Researchers at the University of Melbourne tested trees’ ability to remove nutrients from urban stormwater in a study recently published in the Journal of Environmental Quality. The researchers examined the ability of four different tree species commonly used to line Australian streets in a 13-month experiment. Species included red box, brush box, white bottlebrush, and oriental plane. Researchers planted the trees in three different soil types and flooded the trees regularly with artificial stormwater containing high levels of nutrients. The researchers measured how well the trees removed excess nutrients and looked at the effects on tree growth.
Researcher Liz Denman, now a member of the Landscape and Urban Design group at VicRoads, explains that high levels of nitrogen and phosphorus quickly can go from nutrient to contaminant. At high levels, nutrients can stimulate algal blooms.
All four tree species receiving the artificial stormwater grew significantly larger than those receiving the control tap water, demonstrating that they all have the potential to thrive in urban conditions. Additionally, the results showed all tree species effectively removed nutrients from stormwater when compared with unplanted plots, which actually leached nutrients. The differences between species were not significant.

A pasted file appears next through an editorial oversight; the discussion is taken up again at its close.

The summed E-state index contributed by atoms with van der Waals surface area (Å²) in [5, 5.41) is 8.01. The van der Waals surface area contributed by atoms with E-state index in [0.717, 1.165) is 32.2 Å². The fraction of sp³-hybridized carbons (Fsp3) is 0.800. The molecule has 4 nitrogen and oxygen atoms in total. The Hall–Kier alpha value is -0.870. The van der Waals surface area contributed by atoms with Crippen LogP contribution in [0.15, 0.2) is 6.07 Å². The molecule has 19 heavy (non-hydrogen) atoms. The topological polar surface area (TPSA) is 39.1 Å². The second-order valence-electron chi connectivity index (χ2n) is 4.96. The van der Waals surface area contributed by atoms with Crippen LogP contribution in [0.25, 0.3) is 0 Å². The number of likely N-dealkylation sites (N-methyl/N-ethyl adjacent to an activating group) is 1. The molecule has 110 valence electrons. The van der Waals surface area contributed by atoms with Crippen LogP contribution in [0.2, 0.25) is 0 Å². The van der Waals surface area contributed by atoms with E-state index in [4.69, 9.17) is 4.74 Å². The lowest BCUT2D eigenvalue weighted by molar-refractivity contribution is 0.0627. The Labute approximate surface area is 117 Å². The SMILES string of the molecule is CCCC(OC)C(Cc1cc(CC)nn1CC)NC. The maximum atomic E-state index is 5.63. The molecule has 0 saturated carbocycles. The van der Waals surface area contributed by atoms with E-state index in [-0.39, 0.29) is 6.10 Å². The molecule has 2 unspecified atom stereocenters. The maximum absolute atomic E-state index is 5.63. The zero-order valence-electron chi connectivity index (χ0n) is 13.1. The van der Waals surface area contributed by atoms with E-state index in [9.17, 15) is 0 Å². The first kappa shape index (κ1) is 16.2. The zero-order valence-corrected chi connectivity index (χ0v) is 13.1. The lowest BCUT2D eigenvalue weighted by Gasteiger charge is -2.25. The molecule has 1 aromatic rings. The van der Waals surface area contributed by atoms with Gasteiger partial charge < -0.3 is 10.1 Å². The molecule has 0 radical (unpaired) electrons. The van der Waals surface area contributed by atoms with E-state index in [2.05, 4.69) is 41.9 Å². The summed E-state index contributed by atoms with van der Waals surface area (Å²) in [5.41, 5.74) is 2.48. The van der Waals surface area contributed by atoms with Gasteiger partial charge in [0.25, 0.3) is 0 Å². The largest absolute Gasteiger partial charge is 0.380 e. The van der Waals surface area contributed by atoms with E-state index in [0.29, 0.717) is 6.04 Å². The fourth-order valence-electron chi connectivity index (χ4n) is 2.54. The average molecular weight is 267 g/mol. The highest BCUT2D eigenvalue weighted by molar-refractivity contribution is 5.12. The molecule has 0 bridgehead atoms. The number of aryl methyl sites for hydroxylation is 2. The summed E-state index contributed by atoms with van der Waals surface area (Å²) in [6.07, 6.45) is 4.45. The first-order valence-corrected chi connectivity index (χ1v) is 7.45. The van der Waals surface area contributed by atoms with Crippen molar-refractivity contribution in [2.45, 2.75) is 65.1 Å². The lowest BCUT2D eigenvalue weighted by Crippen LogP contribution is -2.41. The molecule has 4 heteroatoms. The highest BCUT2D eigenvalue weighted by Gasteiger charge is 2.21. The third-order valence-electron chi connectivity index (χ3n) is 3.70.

“Species selection was not essential to maximize nutrient removal performance of biofiltration systems,” Denman said. Although overall it was more difficult for the trees and soil to reduce nitrogen than phosphorus.
Based on these findings, Denman suggests using a variety of trees. “Biodiversity of vegetation within our cities is important and street tree selection should not be based on a single criterion,” Denman said. “The selection of stormwater treatment measures suitable for highly urbanized streets is restricted by the limited available space combined with the need for functional and aesthetically pleasing landscapes.”
Researchers concluded that trees potentially can be effective elements in biofiltration systems, which are used already in many large Australian cities. However, further evaluations should test the effectiveness of trees as they mature or go through extremely wet or dry periods, Denman said.